Monday, January 09, 2012

John's Call to Faith and Understanding: 1 John 5:13-21 Part 3

Verses 18 – 21: Faith Provides Understanding

18 We know that everyone who has been born of God does not keep on sinning, but he who was born of God protects him, and the evil one does not touch him.

19 We know that we are from God, and the whole world lies in the power of the evil one.

20 And we know that the Son of God has come and has given us understanding, so that we may know him who is true; and we are in him who is true, in his Son Jesus Christ. He is the true God and eternal life. 21 Little children, keep yourselves from idols” (v. 18-21 ESV).

John transitions from faith providing confidence and faith enabling prayer into bold statements of fact. Three of the final four verse of 1 John 5 begin with the statement “we know”. As previously discussed, oἴδαμεν is article of οἶδα, which means “to know”, and also translates experience, learn, know how; be acquainted with, recognize, acknowledge; remember; and pay proper respect to.[1] Faith provides understanding to the believer that unbelievers simply do not possess. In verse 18, John again returns to an earlier point he made in this epistle that those who are born of God do not continue to sin (cf. 3:6, 9). John’s use of the perfect participle γεγεννημένος here discussing those “born of God” suggests a permanent relationship begun sometime in the past that has continuing results from this new birth experience.[2]

It is quite reasonable to assume that the person truly born again is given the ability to avoid falling into habitual sin. This might seem to contradict verses 16 – 17 but this is not the case. John stated that if a Christian sins his brother will intercede for him yet here says that Christians do not sin. Habitual sin is not the normal state of the believer; rather, resistance to sin is to be expected of all believers.[3] Where there is habitual sin, there is likely unbelief to be found as well. In the second half of verse 18, the evil one does not touch the believer because of some protection. Here John does not specifically state who is protecting the believer. However, from earlier in the epistle, believers are assured that God is within them and is greater than he who is in the world (cf. 4:4). It is Jesus Christ who protects Christians.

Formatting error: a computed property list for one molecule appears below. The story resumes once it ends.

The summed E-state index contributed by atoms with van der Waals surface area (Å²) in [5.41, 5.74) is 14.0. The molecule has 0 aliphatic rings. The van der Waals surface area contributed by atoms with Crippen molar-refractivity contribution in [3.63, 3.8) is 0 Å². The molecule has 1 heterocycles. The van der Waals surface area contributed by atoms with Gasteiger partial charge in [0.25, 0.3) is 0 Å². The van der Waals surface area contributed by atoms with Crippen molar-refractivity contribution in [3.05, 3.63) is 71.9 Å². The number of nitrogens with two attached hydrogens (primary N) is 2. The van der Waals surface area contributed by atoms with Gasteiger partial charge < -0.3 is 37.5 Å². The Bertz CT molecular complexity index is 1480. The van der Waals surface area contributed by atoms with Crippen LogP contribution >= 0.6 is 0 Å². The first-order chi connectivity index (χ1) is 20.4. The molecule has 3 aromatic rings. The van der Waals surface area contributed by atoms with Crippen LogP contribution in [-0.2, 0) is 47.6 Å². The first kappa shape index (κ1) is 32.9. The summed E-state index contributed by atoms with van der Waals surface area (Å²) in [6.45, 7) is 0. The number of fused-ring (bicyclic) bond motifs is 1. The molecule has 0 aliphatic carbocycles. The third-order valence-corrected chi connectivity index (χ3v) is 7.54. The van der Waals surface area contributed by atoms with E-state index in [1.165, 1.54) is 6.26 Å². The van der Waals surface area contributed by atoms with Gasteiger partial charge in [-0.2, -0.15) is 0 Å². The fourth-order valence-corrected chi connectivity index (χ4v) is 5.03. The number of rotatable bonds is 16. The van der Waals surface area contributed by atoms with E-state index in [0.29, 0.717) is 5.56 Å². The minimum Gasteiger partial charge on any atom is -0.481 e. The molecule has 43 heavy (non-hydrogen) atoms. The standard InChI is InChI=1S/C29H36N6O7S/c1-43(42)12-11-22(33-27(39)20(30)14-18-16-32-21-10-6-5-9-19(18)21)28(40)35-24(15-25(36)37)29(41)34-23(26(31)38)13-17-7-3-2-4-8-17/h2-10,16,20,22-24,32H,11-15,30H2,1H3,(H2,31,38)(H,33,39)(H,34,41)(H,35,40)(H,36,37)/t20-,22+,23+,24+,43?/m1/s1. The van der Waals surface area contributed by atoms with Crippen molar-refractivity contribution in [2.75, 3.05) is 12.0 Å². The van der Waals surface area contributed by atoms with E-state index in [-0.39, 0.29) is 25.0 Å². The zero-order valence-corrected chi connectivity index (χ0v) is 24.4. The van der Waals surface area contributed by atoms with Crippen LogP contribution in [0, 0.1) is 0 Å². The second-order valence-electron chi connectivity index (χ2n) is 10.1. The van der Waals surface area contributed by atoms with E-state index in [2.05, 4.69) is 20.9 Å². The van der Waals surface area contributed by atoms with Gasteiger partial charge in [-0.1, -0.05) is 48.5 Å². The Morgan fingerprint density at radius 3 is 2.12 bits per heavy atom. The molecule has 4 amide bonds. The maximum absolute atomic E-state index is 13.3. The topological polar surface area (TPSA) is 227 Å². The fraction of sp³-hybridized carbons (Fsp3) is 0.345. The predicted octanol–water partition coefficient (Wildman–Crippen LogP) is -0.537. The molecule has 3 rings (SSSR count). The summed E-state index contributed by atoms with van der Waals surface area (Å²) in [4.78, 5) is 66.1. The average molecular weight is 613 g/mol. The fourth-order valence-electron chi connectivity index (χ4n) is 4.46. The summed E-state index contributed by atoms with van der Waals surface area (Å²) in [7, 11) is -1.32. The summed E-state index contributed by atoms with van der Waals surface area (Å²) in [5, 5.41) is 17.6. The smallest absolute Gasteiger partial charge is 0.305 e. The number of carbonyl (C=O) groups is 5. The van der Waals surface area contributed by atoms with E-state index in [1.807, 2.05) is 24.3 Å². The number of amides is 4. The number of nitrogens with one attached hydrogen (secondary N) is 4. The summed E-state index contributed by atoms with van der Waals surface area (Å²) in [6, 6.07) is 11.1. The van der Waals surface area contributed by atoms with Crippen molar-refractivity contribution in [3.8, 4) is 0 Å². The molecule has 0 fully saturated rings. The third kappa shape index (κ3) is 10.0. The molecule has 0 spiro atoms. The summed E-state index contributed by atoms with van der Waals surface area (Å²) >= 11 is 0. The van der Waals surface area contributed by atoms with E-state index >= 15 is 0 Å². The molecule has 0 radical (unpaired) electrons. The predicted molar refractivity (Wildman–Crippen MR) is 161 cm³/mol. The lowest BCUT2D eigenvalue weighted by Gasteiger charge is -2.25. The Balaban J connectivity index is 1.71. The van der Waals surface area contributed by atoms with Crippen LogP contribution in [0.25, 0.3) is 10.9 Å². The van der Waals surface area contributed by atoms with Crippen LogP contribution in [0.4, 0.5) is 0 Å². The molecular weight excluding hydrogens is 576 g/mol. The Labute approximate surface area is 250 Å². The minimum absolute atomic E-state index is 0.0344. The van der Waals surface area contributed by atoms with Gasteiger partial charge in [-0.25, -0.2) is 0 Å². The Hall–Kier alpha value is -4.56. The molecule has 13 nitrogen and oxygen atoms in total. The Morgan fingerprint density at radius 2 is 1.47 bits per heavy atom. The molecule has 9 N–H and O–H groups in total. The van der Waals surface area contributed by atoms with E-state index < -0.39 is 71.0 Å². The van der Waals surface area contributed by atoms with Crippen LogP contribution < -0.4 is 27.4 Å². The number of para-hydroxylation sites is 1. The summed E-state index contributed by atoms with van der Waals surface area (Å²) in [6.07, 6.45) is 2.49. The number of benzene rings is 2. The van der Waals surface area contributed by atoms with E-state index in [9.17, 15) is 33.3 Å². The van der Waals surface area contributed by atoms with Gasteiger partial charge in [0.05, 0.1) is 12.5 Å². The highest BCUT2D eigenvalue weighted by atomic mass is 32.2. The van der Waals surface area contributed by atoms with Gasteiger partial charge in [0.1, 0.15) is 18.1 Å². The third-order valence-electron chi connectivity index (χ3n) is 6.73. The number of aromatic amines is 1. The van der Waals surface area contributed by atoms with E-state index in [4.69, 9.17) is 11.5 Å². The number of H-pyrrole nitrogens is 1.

Faith provides understanding of the true nature of the natural world. While John audience is assured in verse 19 that they are indeed from God, he also provided a very vivid reminder that the world lies in the power of the evil one. The King James Version translates this verse to say the whole world lies in wickedness. The simple point John is making is that the world is under the control of Satan yet his audience belongs to God and are safe from Satan. There is an important point John makes here that is easy to miss. A person is either a child of God’s or belongs to the world. John does not leave room for people to choose a neutral position. There is a clear implication here: if one does not belong to God and belongs to the world then by default that person belongs to Satan.